Jump to content
NotebookTalk

Dell is pushing CAMM, a priorietary RAM module format


Etern4l

Recommended Posts

Dell defends CAMM, its controversial new laptop memory

Just came across this gem.. where Dell can't solder RAM, they will use a proprietary module lol

 

Of course, good old Gordon to the rescue, as always.

 

@Papusan @Mr. Fox  @Aaron44126 @ssj92

"We're rushing towards a cliff, but the closer we get, the more scenic the views are."

-- Max Tegmark

 

AI: Major Emerging Existential Threat To Humanity

Link to comment
Share on other sites

Old news? There was a lot of chatter about this in the Precision threads when it first came up. (My own laptop has a CAMM module.) Since then, JEDEC has blessed CAMM as the next standard for laptop memory and other manufacturers are expected to start using it. (SODIMM is going to have signaling issues as RAM speeds continue to ramp up, so something has to be done, and this is better than soldered memory at least.)

https://www.extremetech.com/computing/342342-jedec-says-dells-camm-laptop-memory-tech-will-replace-so-dimm

  • Thumb Up 1
  • Like 1

Apple MacBook Pro 16-inch, 2023 (personal) • Dell Precision 7560 (work) • Full specs in spoiler block below
Info posts (Dell) — Dell Precision key postsDell driver RSS feeds • Dell Fan Management — override fan behavior
Info posts (Windows) — Turbo boost toggle • The problem with Windows 11 • About Windows 10 LTSC

Spoiler

Apple MacBook Pro 16-inch, 2023 (personal)

  • M2 Max
    • 4 efficiency cores
    • 8 performance cores
    • 38-core Apple GPU
  • 96GB LPDDR5-6400
  • 8TB SSD
  • macOS 14 "Sonoma"
  • 16.2" 3456×2234 120 Hz mini-LED VRR display
  • Wi-Fi 6E + Bluetooth 5.3
  • 99.6Wh battery
  • 1080p webcam
  • Fingerprint reader

Also — iPhone 12 Pro 512GB, Apple Watch Series 8

 

Dell Precision 7560 (work)

  • Intel Xeon W-11955M ("Tiger Lake")
    • 8×2.6 GHz base, 5.0 GHz turbo, hyperthreading ("Willow Cove")
  • 64GB DDR4-3200 ECC
  • NVIDIA RTX A2000 4GB
  • Storage:
    • 512GB system drive (Micron 2300)
    • 4TB additional storage (Sabrent Rocket Q4)
  • Windows 10 Enterprise LTSC 2021
  • 15.6" 3940×2160 IPS display
  • Intel Wi-Fi AX210 (Wi-Fi 6E + Bluetooth 5.3)
  • 95Wh battery
  • 720p IR webcam
  • Fingerprint reader

 

Previous

  • Dell Precision 7770, 7530, 7510, M4800, M6700
  • Dell Latitude E6520
  • Dell Inspiron 1720, 5150
  • Dell Latitude CPi
Link to comment
Share on other sites

Yeah ironically this format is actually better than SODIMM for higher speed memory. It's why laptop SODIMM is stuck under 6Ghz whereas desktop is already at 8Ghz. 

 

If it does become standard at least it should hopefully allow higher speeds and capacity.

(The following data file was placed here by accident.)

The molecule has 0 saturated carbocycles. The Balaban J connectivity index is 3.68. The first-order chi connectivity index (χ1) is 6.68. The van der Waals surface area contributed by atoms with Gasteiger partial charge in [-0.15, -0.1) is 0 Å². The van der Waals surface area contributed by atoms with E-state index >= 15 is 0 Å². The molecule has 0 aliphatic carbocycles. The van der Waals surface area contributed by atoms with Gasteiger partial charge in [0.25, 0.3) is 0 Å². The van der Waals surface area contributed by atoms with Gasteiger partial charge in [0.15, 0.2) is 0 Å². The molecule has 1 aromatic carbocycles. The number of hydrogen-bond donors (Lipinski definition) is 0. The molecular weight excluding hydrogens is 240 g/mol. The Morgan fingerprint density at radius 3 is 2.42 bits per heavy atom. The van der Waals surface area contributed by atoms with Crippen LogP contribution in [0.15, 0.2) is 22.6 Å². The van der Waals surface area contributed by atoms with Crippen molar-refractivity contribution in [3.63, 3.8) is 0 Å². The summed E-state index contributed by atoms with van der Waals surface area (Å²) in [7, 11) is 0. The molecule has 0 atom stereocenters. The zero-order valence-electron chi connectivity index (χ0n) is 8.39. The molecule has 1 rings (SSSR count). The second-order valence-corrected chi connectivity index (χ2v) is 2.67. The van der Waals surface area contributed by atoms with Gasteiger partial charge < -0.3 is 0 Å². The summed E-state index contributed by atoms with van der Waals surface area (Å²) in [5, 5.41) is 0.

I still find it weird DDR5 SODIMM was developed and no one thought about there being a bottleneck at higher speeds. 

Alienware m18             : Intel Core i9 13900HX                  | nVidia GeForce RTX 4090    | K1675 | 2x1TB SSDs 

Alienware Area-51M : Intel Core i9-9900K @ 5.3Ghz    | nVidia GeForce RTX 2080    | AX210 | Samsung 970 Evo+ 
Alienware M18x R2 :    Intel Core i7 3920XM @ 4.7Ghz | nVidia Quadro RTX 3000     | AX210 | Samsung 980 PRO   
Clevo X170SM-G:         Intel Core i7 10700K @ Stock     | nVidia GeForce RTX 2070S | AX210 | 256GB+2x512GB 

More Laps: M14x (555m) | M14xR2 (650m) | M15x (980m) | M17xR3 (880m) | M18xR1 (880m SLI) | 18 R1 (RTX 3000)

DT: Aurora R4 (i9 10980XE/RTX 4070) | Area-51 R2 (22-Core Xeon/2x Titan V) | SR-2 [2x6-Core/3x980Ti] | Mac Studio


CS Studios YouTube: https://www.youtube.com/c/CSStudiosYT 

Link to comment
Share on other sites

Anything that is a proprietary solution should be treated like a pile of dung and avoided like a plague. Even if it is hypothetically "better" by some measurements. I mean, think about it. Does anyone lack the intelligence to truly believe that Dell, HP, Lenovo, Acer or any other turdbook manufacturer gives a rat's ass about better? The only thing they care about is controlling the use of the products they sell and controlling what parts can be used to repair or upgrade it. Anyone that believes otherwise should look into the ocean beach property I have for sale on the east side of Phoenix. I am offering it at a really good deal.

  • Thumb Up 3
  • Haha 1

Wraith // Z790 Apex | 14900KF | 4090 Suprim X+Byksi Block | 48GB DDR5-8600 | Toughpower GF3 1650W | MO-RA3 360 | Hailea HC-500A || O11D XL EVO
Banshee // Z790 Apex Encore | 13900KS | 4090 Gaming OC+Alphacool Block | 48GB DDR5-8600 | RM1200x SHIFT | XT45 1080 Nova || Dark Base Pro 901
Munchkin // Z790i Edge | 14900K | Arc A770 Phantom Gaming OC | 48GB DDR5-8000 | GameMax 850W | EK Nucleus CR360 Dark || Prime AP201 
Half-Breed // Dell Precision 7720 | BGA CPU Filth+MXM Quadro P5000 | Sub-$500 Grade A Refurb || Nothing to Write Home About  

 Mr. Fox YouTube Channel | Mr. Fox @ HWBOT

The average response time for a 911 call is 10 minutes. The response time of a .357 is 1400 feet per second.

Link to comment
Share on other sites

1 hour ago, Ionising_Radiation said:

But... it's not a proprietary solution.

Yep, but they intend to milk money out from the change... And Dell don't do this changes for free. We talk about Dell.

 

Some here that still remember the Area-51M lapjoke flagship with memory running below Intel's mem specs? And Dell's new mobile GPU design that should be the future for people/gamers that wanted to upgrade their gaming Jokebooks with new graphics cards? Yep, we talk about the same Tech company.

 

In the future, a person with a CAMM-equipped laptop will be able to buy RAM from any third party and install it in the laptop. Yes, initially, Dell will likely be the only place to get CAMM upgrades, but that should change as the standard scales up and is adopted by other PC makers. The new memory modules are also built using commodity DRAMs just like conventional SO-DIMMs.

 

Dell does indeed hold patents on the CAMM design and there will be royalties, but the company says it’s too early to discuss royalties....